Apple's ARKit 2 Is a Leap Forward, But Something's Missing

The AR revolution is here. Almost.

That's what popped into my head as I experienced my first live demo of ARKit 2, the new augmented reality platform Apple is launching alongside iOS 12. ARKit 2 features several notable enhancements, including the ability for developers to create shared AR experiences.

Credit: Tom's Guide

(Image credit: Tom's Guide)

Picture a blank table transformed into a battleground using two iPads, one held by two opponents on opposite sides. The app enables you to activate a virtual slingshot that knocks down the blocks of the other player. There was also a spectator mode broadcast on nearby TV, so others could watch the action.

"ARKit 2 takes AR to a new level and opens up new use cases. Think about education or training in a group." — Carolina Milanesi, Creative Strategies

The game was somewhat amusing, but it was mostly about showcasing the potential of ARKit 2 once developers get their hands on it.

"ARKit 2 takes AR to a new level and opens up new use cases," said Carolina Milanesi, principal analyst for Creative Strategies. "Today [Apple] showed a shared game but think about education or training in a group rather than individual people. It does increase the appeal both from the user side and the developer side."

One of the first developers to embrace ARKit 2 is Lego, which has an AR City app on the way that taps into ARKit 2's 3D object detection capabilities and persistent AR. The latter feature enables players to pick up right where they left off the next time they play.

AR City is definitely cute. You can drop characters right into a 3D world and have adventures with friends who want to play along. As you zoom in, you'll see items highlighted that you can activate. But I also wonder how long kids will want to hold their iPhones and iPads aloft to play games like this. They'll be much more compelling when Apple is able to deliver an AR headset, as it's been rumored to be developing.

Credit: Apple

(Image credit: Apple)

"Apple’s investments in ARKit today are creating a massive installed base for when wearable AR is ready," said Avi Greengart, research director for consumer platforms and devices at GlobalData.

"Apple’s investments in ARKit today are creating a massive installed base for when wearable AR is ready." — Avi Greengart, GlobalData

Apple also announced its own Measure app for iOS 12, which lets you turn your iPhone or iPad into a digital tape measure. Apple says the app automatically provides the dimensions of various objects like picture frames, posters and signs. If you're measuring something like luggage, you tap the object and start dragging a line to get the measurement.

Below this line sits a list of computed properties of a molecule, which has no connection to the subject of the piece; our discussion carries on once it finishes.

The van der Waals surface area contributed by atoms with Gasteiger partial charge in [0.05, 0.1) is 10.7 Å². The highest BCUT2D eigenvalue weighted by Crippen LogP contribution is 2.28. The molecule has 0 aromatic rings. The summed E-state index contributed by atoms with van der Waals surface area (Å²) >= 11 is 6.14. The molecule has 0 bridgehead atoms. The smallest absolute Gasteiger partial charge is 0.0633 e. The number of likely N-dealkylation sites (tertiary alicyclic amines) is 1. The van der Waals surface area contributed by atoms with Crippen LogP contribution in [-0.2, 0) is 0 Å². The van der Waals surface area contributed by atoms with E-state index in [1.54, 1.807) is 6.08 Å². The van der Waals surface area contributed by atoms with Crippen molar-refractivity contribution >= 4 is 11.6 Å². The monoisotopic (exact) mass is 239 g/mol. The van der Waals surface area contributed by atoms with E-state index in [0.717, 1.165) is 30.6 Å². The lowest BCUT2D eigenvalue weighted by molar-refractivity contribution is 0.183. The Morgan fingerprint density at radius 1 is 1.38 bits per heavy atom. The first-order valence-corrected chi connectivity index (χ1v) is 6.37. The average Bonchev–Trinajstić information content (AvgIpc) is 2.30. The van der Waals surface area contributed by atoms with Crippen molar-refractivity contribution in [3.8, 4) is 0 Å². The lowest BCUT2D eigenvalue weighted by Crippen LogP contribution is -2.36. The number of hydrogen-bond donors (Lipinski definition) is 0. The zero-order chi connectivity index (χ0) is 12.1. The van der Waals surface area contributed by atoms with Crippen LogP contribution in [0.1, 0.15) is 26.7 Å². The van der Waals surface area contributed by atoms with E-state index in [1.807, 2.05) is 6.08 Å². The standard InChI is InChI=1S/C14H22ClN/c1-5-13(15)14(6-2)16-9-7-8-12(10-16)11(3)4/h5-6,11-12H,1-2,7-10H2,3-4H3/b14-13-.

Credit: Apple

(Image credit: Apple)

"Apple took an app that was almost the showcase of AR and they elevated [it]," said Milanesi. "It is not just about measuring, but they showed calculating the surface of what they were measuring. It is almost showing how to build on top of basic AR by using other tools like AI."

Measure isn't a killer app, but by offering it in iOS 12, Apple will be able to expose a lot more people to augmented reality. And that exposure should lead to curiosity around what other iOS AR apps are available.

One of the more compelling AR apps I've seen is Chalk, which lets you draw on someone else's live view in real time. It's a handy app for things like performing tech support for someone else remotely, drawing directly on their camera view.

But beyond that I just haven't seen that many gotta-have AR apps. Really, there's no killer app for this still-nascent category.

Overall, ARKit 2 is an important evolutionary step for augmented reality, but 2018 still doesn't feel like the year for AR.

Part of Apple's strategy is sprinkling AR into apps you already use, and it's doing that with a new usdz file format the company developed in collaboration with Pixar. For example, you might be able to place that chair you're shopping for in a Safari app and then place it right into your living room via AR.

"The new file format is important as it widens the use cases, allows [people] to create more content and expands usage outside of specific apps," Milanesi said.

Overall, ARKit 2 is an important evolutionary step for augmented reality, but 2018 still doesn't feel like the year for AR. It's going to take not just killer new apps for the iPhone and iPad but a new wave of hardware to make those shared experiences to feel as seamless as we want them to be.

"It is great to see Apple continuing to push AR forward – shared experiences and creating a common file format are foundational features," Greengart said. "However, mobile AR does not feel essential yet."

Mark Spoonauer

Mark Spoonauer is the global editor in chief of Tom's Guide and has covered technology for over 20 years. In addition to overseeing the direction of Tom's Guide, Mark specializes in covering all things mobile, having reviewed dozens of smartphones and other gadgets. He has spoken at key industry events and appears regularly on TV to discuss the latest trends, including Cheddar, Fox Business and other outlets. Mark was previously editor in chief of Laptop Mag, and his work has appeared in Wired, Popular Science and Inc. Follow him on Twitter at @mspoonauer.